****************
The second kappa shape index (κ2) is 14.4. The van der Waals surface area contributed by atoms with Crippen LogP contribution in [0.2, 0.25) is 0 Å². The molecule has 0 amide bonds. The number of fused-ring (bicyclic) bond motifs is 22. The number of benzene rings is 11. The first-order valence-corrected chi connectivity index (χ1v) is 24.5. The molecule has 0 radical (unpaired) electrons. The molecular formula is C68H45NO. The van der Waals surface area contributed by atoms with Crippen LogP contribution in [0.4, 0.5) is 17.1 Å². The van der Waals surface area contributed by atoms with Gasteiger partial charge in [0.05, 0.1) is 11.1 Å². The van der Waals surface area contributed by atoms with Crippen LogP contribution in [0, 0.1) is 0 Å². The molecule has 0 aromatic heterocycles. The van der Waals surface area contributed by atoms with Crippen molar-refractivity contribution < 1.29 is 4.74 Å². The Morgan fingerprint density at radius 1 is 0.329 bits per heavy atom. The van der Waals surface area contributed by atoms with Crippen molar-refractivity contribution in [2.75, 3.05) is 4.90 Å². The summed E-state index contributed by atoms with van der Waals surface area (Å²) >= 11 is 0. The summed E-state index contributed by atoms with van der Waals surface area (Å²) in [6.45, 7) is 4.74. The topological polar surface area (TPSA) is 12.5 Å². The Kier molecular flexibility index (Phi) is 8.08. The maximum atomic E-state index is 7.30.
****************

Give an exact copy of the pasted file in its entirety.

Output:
The second kappa shape index (κ2) is 14.4. The van der Waals surface area contributed by atoms with Crippen LogP contribution in [0.2, 0.25) is 0 Å². The molecule has 0 amide bonds. The number of fused-ring (bicyclic) bond motifs is 22. The number of benzene rings is 11. The first-order valence-corrected chi connectivity index (χ1v) is 24.5. The molecule has 0 radical (unpaired) electrons. The molecular formula is C68H45NO. The van der Waals surface area contributed by atoms with Crippen LogP contribution in [0.4, 0.5) is 17.1 Å². The van der Waals surface area contributed by atoms with Gasteiger partial charge in [0.05, 0.1) is 11.1 Å². The van der Waals surface area contributed by atoms with Crippen LogP contribution in [0, 0.1) is 0 Å². The molecule has 0 aromatic heterocycles. The van der Waals surface area contributed by atoms with Crippen molar-refractivity contribution < 1.29 is 4.74 Å². The Morgan fingerprint density at radius 1 is 0.329 bits per heavy atom. The van der Waals surface area contributed by atoms with Crippen molar-refractivity contribution in [2.75, 3.05) is 4.90 Å². The summed E-state index contributed by atoms with van der Waals surface area (Å²) >= 11 is 0. The summed E-state index contributed by atoms with van der Waals surface area (Å²) in [6.45, 7) is 4.74. The topological polar surface area (TPSA) is 12.5 Å². The Kier molecular flexibility index (Phi) is 8.08. The maximum atomic E-state index is 7.30.